I sewed the wrap-top pattern included in Simply Sewing magazine.
Last summer I signed up to a free subscription of Simply Sewing magazine. I think it was £0.99 for 3 issues or something like that. Of course, I forgot to unsubscribe and ended up paying for another 6 months. Anyways, in my very last magazine, I received a pattern for a wrap dress which could also become a wrap top. I had been looking for some tops to go with some summer skirts so I decided to make the top version.
I’ve seen quite a few wrap dress patterns around lately, but I picked this one because: A. It’s free with the magazine (…that I paid for! :rollseyes:) and B. the patterns in this magazine usually come with pretty good instructions.
I decided to use this gorgeous fuschia fabric I bought from Crafty Sew and Sew during a recent trip to Leicester. The fabric was pleasantly surprisingly easy to sew. It’s quite a slippy fabric, but thick enough that it could (and should – since it’s beautiful) be used as a main fabric rather than a lining. Stupidly, I didn’t quite listen to the shopkeepers’ recommendation to use a rotary cutter instead of scissors (because I’m lazy!). However, it didn’t cut tooooo badly. However, the fabric did fray quite easily so I did have to overlock it before sewing.
Onto the pattern, the pattern comes printed on some standard (looks-like-recycled) paper as opposed to the tissue-like paper that commercial patterns come printed on. Whether this is a bad thing or not? I can’t tell. One thing I do find with these patterns is that they can be quite blocky. I guess they are created quickly and cheaply, so often the fit isn’t great. And that is one thing that I also found with this pattern.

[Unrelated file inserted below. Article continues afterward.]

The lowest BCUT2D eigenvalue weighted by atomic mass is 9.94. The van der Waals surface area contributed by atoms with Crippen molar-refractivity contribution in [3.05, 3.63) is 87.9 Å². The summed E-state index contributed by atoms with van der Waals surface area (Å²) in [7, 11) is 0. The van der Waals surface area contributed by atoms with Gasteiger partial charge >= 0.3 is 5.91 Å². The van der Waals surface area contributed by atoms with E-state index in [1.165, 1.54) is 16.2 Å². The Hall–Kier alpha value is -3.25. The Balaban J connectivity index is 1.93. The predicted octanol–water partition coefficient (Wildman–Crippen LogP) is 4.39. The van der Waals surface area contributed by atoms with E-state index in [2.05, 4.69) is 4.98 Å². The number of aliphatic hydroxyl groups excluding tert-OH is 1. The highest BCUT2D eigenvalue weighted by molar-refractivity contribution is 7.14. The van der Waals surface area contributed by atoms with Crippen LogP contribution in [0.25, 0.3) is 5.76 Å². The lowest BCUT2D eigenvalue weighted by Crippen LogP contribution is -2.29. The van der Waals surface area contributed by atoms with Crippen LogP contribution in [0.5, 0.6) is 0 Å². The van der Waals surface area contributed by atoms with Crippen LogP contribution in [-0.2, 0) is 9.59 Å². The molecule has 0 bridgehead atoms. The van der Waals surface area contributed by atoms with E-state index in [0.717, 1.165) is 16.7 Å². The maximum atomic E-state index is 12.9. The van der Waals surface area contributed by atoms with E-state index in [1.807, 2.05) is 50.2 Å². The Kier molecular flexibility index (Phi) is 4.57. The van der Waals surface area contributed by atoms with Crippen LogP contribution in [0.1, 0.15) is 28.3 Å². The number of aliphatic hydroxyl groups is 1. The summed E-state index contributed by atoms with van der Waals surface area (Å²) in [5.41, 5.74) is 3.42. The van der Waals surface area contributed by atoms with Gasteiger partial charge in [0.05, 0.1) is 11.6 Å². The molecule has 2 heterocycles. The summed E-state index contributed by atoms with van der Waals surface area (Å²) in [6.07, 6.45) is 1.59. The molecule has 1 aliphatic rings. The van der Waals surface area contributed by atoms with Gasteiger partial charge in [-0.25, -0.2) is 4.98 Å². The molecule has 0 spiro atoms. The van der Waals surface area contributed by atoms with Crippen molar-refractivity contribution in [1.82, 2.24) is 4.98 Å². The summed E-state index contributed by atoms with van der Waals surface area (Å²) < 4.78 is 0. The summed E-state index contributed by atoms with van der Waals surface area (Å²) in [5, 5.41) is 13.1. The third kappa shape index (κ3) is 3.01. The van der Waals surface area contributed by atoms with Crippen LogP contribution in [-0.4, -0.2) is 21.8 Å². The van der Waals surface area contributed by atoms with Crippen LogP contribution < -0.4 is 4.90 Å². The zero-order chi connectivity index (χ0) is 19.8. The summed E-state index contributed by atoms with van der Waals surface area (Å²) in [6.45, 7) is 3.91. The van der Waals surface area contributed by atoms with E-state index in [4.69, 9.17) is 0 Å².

Speaking of fit, I am fairly curvy, I have quite a big difference between boobs and hips vs waist. This pattern is very ‘kimono-like’, ie straight up and down and maybe it just isn’t suited to my body shape. Essentially, if I pulled the waist ties tight, the wrap would no longer fit around my boobs. If I left it loose, then I would lose any waist definition.
If I was to sew this pattern again, I would also lengthen it a bit. At 5’9/176cm, I’m not super tall (unless you are a dr who thought that my height was the cause of my symptoms a few years ago – another story for another day…), but another 1.5 or 2 inches and the length would have been perfect. I usually lengthen most patterns I use, but ‘just didn’t’ with this one as it looked quite long on the image.
When it came to sewing the pattern, I found the instructions fairly simple, I’d maybe give them 8/10. It took me maybe 3 or 4 hours to put this together. It’s hard to say as I tend to sew a little bit at a time, and always end up watching things on Netflix.
In conclusion, whilst the fit isn’t perfect, it’s not a bad top. It was easy to sew and will be a great day-to-evening cover-up during the warm summer weather.